When will the Recession Hit?

There’s been a lot of interest (and plenty of concern) lately about when the next major recession will hit the U.S. economy. I’m interested, too. After all, you can’t be financially successful in this country without giving some thought to where the markets might be headed in the future and using some educated guesses to make smart decisions on where and when to invest.

I don’t have a crystal ball—no one does. But I do know a thing or two about finance, and I have my own prediction about when the economy will take a major downturn. This prediction is based on a few different factors.

First, there are two things that need to occur for a full recession or depression to occur. Typically, the equity market and real estate market do not simultaneously collapse on top of one another. This is a very rare occurrence, of course, but it does happen; just as it did in 2007, ’08, and ’09. What ends up happening is the equity market collapses and people flee from the market and invest in real estate.

Think about it this way: Real estate prices are going up, up, up, but people are also investing in the stock market. If the stock market crashes or has a major correction, people take their money out and say, “I’m never going to let that happen again.” So, where do they put it? They put their money in real estate—because it’s a solid asset that’s tangible. Well, this wave of investment has an effect on real estate. It drives prices over a tipping point that then causes the entire economy to go down.

There’s another factor, as well: The market operates in four seasons, just like the weather. There are four parts to the cycle. Just like any given year, winter or spring may last longer than we expect, sometimes a market “season” will last longer than expected, too. Consequently, it’s an art, not a science predicting when a recession is going to occur—kind of like predicting the weather!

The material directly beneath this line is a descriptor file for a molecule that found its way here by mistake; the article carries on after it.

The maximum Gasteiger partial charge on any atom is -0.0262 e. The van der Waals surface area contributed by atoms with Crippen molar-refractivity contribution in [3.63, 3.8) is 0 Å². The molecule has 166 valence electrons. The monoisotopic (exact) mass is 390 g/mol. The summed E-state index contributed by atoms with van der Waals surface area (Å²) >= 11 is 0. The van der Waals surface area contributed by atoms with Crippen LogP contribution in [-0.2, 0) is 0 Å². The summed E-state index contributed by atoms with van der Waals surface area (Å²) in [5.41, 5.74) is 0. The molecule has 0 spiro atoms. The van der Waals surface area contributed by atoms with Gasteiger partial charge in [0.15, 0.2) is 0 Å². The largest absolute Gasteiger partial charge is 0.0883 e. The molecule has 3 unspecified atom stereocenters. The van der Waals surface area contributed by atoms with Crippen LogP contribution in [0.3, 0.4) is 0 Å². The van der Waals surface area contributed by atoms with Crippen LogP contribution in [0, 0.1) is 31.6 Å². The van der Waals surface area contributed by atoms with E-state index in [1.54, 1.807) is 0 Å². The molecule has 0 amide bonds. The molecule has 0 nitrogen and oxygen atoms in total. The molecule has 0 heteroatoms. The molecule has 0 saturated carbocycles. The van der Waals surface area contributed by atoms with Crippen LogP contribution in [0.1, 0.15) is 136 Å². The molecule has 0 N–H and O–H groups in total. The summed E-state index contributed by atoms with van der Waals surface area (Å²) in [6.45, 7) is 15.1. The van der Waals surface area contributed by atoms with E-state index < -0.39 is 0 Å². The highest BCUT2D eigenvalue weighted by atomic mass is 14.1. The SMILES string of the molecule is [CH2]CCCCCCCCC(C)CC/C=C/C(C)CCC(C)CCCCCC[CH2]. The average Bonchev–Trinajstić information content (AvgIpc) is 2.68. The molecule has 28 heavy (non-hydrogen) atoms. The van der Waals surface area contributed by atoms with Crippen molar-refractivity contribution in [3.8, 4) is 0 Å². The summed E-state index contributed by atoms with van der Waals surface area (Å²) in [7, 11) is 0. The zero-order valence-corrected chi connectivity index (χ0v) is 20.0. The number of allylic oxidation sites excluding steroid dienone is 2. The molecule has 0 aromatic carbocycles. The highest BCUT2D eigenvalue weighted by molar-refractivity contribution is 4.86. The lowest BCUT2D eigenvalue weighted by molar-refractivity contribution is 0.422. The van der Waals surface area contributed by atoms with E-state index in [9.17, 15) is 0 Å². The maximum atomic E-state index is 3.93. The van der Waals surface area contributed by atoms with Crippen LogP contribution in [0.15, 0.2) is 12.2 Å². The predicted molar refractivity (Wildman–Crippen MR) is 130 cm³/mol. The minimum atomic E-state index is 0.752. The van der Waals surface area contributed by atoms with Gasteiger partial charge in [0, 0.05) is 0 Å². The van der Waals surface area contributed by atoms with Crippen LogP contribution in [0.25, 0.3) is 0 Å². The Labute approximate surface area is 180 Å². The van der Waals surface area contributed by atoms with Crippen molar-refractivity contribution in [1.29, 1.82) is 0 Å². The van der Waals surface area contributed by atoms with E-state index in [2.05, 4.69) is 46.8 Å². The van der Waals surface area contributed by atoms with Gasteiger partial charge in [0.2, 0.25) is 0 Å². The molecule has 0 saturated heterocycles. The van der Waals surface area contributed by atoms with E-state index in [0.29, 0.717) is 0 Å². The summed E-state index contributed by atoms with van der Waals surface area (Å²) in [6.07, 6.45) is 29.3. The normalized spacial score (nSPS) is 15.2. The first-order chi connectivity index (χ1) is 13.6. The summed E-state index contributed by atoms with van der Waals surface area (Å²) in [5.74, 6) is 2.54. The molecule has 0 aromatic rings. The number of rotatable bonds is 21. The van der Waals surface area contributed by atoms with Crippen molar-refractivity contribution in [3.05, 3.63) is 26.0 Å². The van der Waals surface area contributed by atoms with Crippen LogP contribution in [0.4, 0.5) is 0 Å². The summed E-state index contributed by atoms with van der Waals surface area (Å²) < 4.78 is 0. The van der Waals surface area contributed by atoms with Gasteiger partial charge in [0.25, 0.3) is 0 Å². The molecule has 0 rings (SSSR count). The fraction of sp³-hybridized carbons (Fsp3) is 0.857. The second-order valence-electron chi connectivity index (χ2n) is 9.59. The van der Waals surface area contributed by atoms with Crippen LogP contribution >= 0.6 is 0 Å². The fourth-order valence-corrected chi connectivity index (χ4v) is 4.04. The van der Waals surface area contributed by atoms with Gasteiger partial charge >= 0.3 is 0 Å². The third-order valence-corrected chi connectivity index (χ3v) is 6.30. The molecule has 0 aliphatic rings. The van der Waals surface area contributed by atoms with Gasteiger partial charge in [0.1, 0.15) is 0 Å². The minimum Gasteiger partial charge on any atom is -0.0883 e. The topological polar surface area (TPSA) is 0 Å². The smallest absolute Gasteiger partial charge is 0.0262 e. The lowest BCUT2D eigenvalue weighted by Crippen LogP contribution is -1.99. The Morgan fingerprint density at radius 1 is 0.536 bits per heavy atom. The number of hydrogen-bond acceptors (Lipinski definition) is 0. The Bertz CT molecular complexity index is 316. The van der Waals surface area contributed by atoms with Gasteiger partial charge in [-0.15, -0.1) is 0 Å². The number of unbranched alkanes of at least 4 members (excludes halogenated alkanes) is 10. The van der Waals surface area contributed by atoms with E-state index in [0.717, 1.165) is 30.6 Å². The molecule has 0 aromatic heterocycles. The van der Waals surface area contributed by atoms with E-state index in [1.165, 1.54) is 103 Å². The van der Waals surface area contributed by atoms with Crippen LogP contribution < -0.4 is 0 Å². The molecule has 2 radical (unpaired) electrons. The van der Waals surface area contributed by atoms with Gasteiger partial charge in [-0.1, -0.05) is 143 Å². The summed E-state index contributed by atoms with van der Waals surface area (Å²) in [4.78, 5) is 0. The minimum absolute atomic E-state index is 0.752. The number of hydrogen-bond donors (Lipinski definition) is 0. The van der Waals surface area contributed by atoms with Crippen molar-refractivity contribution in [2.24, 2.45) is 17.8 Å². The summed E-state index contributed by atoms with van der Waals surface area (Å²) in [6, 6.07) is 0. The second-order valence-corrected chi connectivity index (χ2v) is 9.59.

Traditionally, the No. 1 indicator that’s been accepted as a predictor of a recession is called an inverted yield curve, which is what happens when the interest rates on short-term bonds are higher than the interest rates paid by long-term bonds. I’ve got some bad news: The Yield Curve inversion occurred in November, and usually a recession happens 18 months after that. The good news is, the yield curve may be obsolete as a predictor. We’re in totally new territory today.

That’s because monetary supply, interest-rate manipulation, and quantitative easing in first-world countries is on a different level than when the yield curve was being relied upon. It’s also because there was never a Donald Trump who was President. All of those things are now going on in the United States. It makes for a very interesting time to predict when a recession will occur. Job growth in this country is very healthy, GDP is 2.5–3 percent, and the Fed is dropping interest rates to lower the value of the dollar and create more exports. This ride could continue for years.

So, here’s my prediction: The recession will occur somewhere between 2024–2026. One uncertain economic factor here is that U.S. debt is unbelievably high; higher than it’s ever been. Donald Trump is spending like nobody’s business—more than any President has.  However, debt relative to the GDP is lower than it has been with other Presidents.

Trump is a businessman who became a President. What’s unique about him is that, whether he understands all the dials and levers that he pretends to understand or people think he understands, the important thing to consider is that he’ll do whatever he can to ensure the economy stays strong because he’s a businessman. I definitely don’t see that changing through 2020, and I predict he’ll win the next election. Not because of any political preference I may have, but because I believe the election will be all about the economy.

Should he win again in 2021, he’ll continue to keep the market going exactly as he is now. Then in 2024, I believe he’ll be replaced by a Democratic president who will inherit a trillion-dollar deficit. The uncertainty surrounding this change and all the sociopolitical and geopolitical issues that the new President will inherit will trigger a major correction or recession.

This assumes we don’t go to war in the meantime, which could stave off the recession, and it assumes that a country like China or Germany does not suffer a collapse of its own, which could hasten it. It also assumes Trump wins the next election. If he doesn’t, a wave of market uncertainty could arrive much sooner.

My advice? Watch the stock market. In the absence of a major, extended stock-market correction, real estate prices will not be driven over a tipping point. Prices may increase, but they will naturally balance. But once the rush from stock to real estate begins, all bets are off.